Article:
Tips for spotting 'fake' websites
As Trading Standards reports a rise in the number of 'copycat' websites, check out Newsbeat's top tips for spotting them.
1) Be suspicious of deeply discounted prices. The old saying still holds true - if it looks too good to be true then it probably is. Buy online from authorised retailers with well known reputations or from websites which have been personally recommended to you.
2) Don't automatically assume that if a site appears high up in a web search, it is genuine. Fraudsters can use advertising space or sponsored links to appear high up and therefore seem most relevant.
3)Try to check for reviews and comments from other users. Try and search for the website name to see whether anyone else has been stung before.
4) Check for the correct URL of an online brand in the web browser. A tactic often used by fraudsters is to change the address very slightly to include the brand or product name.
5) Watch out for poor English such as typo and grammar mistakes, or phrases that don't sound quite right. It could mean the site isn't genuine and was put together by someone abroad looking to make a quick profit.
6) Always look for websites that have a secure way of paying. Make sure that the web address of the page starts https:// before you enter any personal information or payment details. The 's' stands for 'secure'. There should also be a small padlock that appears in the bottom of your screen which will mean the site is safe.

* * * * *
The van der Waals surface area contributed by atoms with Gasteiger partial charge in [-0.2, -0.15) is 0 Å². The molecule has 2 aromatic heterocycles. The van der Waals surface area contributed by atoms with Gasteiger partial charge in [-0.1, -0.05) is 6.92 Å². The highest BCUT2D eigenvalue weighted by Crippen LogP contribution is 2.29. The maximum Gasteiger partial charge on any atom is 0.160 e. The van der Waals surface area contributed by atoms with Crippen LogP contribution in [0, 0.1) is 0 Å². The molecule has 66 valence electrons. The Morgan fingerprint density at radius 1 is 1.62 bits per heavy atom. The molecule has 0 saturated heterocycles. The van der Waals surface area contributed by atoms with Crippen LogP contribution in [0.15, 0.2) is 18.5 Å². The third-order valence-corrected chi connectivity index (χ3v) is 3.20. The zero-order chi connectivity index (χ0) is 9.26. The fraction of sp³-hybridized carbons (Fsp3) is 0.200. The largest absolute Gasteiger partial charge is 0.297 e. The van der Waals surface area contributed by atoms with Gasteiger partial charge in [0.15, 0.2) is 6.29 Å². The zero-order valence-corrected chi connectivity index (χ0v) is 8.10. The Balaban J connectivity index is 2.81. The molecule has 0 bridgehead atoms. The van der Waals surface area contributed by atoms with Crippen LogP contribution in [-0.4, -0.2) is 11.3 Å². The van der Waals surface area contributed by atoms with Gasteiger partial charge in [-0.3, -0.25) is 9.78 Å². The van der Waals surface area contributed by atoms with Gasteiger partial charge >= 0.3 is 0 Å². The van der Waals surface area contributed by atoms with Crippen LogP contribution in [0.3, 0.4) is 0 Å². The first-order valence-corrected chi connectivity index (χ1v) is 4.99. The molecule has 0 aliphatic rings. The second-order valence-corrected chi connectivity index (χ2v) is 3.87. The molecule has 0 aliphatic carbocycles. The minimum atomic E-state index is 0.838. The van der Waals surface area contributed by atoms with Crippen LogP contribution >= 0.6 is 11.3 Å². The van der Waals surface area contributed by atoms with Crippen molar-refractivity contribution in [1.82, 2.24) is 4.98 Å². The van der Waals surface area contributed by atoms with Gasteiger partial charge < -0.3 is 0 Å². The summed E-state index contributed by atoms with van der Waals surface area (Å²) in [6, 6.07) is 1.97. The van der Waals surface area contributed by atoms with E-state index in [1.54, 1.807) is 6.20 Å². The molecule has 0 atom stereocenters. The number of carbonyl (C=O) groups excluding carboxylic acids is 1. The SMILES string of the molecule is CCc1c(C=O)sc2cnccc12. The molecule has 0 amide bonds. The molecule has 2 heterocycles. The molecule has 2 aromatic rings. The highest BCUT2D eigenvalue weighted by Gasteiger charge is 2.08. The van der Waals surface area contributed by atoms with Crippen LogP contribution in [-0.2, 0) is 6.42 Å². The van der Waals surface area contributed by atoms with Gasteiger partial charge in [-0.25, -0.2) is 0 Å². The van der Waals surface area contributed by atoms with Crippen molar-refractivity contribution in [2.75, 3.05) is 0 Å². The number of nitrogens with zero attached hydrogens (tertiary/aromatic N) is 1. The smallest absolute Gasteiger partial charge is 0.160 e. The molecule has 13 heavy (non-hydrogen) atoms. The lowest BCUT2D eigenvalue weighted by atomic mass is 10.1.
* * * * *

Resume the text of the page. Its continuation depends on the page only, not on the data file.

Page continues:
7) Make sure you read the terms and conditions carefully before buying a product, particularly those relating to getting a refund or disputing a product. These can often give a clue as to whether a product is genuine or not.
8) You should never be asked to tell anyone your card's PIN number - even if they claim to be from your bank or the police. Never send your PIN number to anyone over the internet.
9) If you have found a product online, such as hair straighteners, and you're not sure if they are legitimate, make sure you check the website for a full UK or European postal address and a working telephone number. A lot of counterfeiters come from Asia and the Far East so the chances are they could be fake. Also, a website address ending in .co.uk does not necessarily mean the site is based in the UK, so this should be treated with caution.
10) Some genuine brand names have pages dedicated to anti-counterfeiting information that list authorised retailers online and on the high street. They also have information on how to spot a fake, and a website checker to verify that the web address of a site links through to a registered retailer.